4. Scanning and data analysis: The fluorescent signal from each probe, which represents the degree of the matching gene’s expression in the sample, is detected by scanning the microarray. A gene expression profile is then created by quantifying and analyzing the fluorescence signal using specialist software.
  5. Validation: Other experimental techniques, such as real-time PCR or western blotting, should be used to confirm the outcomes of DNA microarray analysis.

It is significant to note that depending on the setup of the experiment and the platform employed, the particular procedure for DNA microarray analysis may change. To achieve accurate and trustworthy results, researchers should carefully adhere to any published protocols or directions from the manufacturer.

Types of DNA microarray

There are two main types of DNA microarray: oligonucleotide microarrays and cDNA microarrays.

Oligonucleotide microarrays

Short, single-stranded DNA pieces, usually 25–70 nucleotides long, make up oligonucleotide microarrays. Every oligonucleotide probe has been created to complement a particular gene or portion of a gene. It is possible to create oligonucleotide microarrays utilizing inkjet printing or photolithography. Due to the exact control over probe length and composition, they are more specific and reproducible than cDNA microarrays.

cDNA microarrays

Cloned cDNA fragments, which are generally 500–2000 nucleotides long, make up cDNA microarrays. Reverse transcription is used to create the cDNA fragments from mRNA, and they are subsequently adhered to a stable surface, such a glass slide or membrane. The quantity of mRNA for each gene is detectable via hybridization, and each cDNA probe represents a different gene. Due to the varied lengths and make-up of the cDNA fragments, cDNA microarrays are less accurate and repeatable than oligonucleotide microarrays.

cDNA Microarray

The choice of microarray platform relies on the particular research issue and experimental setup. Both forms of microarrays offer benefits and drawbacks. Although cDNA microarrays may be better suited for identifying changes in gene expression levels over time or in response to various treatments, oligonucleotide microarrays are often favored due to their superior specificity and repeatability.

Differences between cDNA microarrays and Oligonucleotide microarrays

FeaturecDNA MicroarrayOligonucleotide Microarray
Probe compositionCloned cDNA fragmentsShort, synthetic single-stranded DNA fragments
Probe lengthTypically longer (500-2000 nucleotides)Typically shorter (25-70 nucleotides)
Probe specificityLess specific (may contain sequences
from multiple genes)
Highly specific to a particular gene or region
ReproducibilityLess reproducibleHigher reproducibility due to precise control over probe composition
Signal intensityGenerally higher due to longer probe length and hybridizationGenerally lower due to shorter probe length and weaker hybridization
SensitivityMore sensitive due to longer probe length and higher signal-to-noise ratioLess sensitive
SpecificityLess specific due to potential cross-hybridizationHigher specificity due to designed probes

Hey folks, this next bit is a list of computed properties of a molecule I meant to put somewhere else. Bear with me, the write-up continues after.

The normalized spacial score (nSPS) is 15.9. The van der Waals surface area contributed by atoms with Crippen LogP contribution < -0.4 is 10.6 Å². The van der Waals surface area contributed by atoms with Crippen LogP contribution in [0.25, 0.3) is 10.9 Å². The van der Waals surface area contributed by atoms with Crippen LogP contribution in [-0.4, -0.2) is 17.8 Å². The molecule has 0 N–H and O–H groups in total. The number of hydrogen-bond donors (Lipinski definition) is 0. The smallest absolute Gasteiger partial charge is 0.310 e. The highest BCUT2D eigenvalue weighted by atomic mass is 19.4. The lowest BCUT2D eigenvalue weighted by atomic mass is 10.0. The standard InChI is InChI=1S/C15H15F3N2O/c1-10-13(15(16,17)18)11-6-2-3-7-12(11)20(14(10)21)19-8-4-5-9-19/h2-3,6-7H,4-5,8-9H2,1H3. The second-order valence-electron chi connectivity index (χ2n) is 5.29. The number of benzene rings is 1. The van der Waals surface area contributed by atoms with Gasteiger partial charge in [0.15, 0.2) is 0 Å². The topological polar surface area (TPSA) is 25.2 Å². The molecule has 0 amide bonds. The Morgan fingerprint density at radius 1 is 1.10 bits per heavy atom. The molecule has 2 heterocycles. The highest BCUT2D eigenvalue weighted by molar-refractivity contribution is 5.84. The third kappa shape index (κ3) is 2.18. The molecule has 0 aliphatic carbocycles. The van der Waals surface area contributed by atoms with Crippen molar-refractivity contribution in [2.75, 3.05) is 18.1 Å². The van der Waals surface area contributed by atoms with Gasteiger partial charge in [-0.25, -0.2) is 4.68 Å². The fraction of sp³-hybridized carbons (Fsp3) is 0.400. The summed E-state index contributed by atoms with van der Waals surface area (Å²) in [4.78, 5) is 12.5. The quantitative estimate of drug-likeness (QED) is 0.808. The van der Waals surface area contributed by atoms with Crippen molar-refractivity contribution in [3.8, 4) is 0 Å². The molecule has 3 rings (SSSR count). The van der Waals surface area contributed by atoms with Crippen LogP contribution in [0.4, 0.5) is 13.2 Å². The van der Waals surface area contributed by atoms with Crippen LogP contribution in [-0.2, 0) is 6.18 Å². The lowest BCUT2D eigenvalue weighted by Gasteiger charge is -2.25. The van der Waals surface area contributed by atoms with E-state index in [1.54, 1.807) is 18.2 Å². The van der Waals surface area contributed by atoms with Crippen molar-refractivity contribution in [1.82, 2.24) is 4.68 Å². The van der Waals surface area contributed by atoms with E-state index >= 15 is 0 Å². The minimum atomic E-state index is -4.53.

CostGenerally, less expensiveGenerally, more expensive
Design flexibilityLimited due to fixed probes on the arrayMore flexible due to the ability to custom design probes
Data analysisAnalysis methods can be complex and require careful normalizationEasier to analyze due to highly specific probes and more consistent data
ApplicationUseful for detecting changes in gene expression levels over time or in
response to different treatments
Useful for high-throughput screening and for studying known or annotated genes
cDNA vs. Oligonucleotide Microarrays

Applications of DNA Microarray Technology

DNA microarray technology has a wide range of applications, including:

  1. Gene expression analysis: DNA microarrays are often used to compare the levels of gene expression in various samples, such as healthy and sick tissues, in order to pinpoint the genes that are up- or down-regulated under particular circumstances.
  2. Genotyping: Single nucleotide polymorphisms (SNPs), which are linked to illnesses or characteristics, can be identified through DNA microarrays.
  3. Drug discovery: DNA microarrays can be utilized to identify compounds that target certain genes or pathways and to evaluate possible therapeutic candidates for their influence on gene expression.
  4. Microbial analysis: Based on their genetic profiles, DNA microarrays may be used to identify and categorize microorganisms.
  5. Forensic analysis: DNA microarrays can be used in paternity tests or criminal investigations to identify people based on their genetic characteristics.

Impact of DNA Microarray Technology

DNA microarray technology has had a significant impact on various fields of science, including:

  1. Medical research: DNA microarrays have transformed the study of diseases by enabling scientists to pinpoint the genes and biochemical pathways that contribute to a wide range of illnesses, including cancer, cardiovascular disease, and neurological disorders.
  2. Personalized medicine: With the use of DNA microarrays, clinicians may now customize medicines for specific patients in light of their genetic profiles, opening up new possibilities for customized medicine.
  3. Agricultural research: DNA microarrays have been used to increase agricultural yields and create new strains of crops that include desired features like insect resistance or a tolerance for environmental challenges.
  4. Environmental monitoring: DNA microarrays have been used to track the diversity and activity of microbes in a variety of environmental samples, including soil and water, revealing information on how human activities affect the environment.

The study of gene expression has been transformed by DNA microarray technology, which has also created new opportunities for drug development, environmental monitoring, and customized treatment. It has an unquestionable influence on many scientific domains, and it has a huge potential for development. We may anticipate even more fascinating uses and discoveries in the future as technology develops.

Binod G C

I'm Binod G C (MSc), a PhD candidate in cell and molecular biology who works as a biology educator and enjoys scientific blogging. My proclivity for blogging is intended to make notes and study materials more accessible to students.

Leave a Reply

Your email address will not be published. Required fields are marked *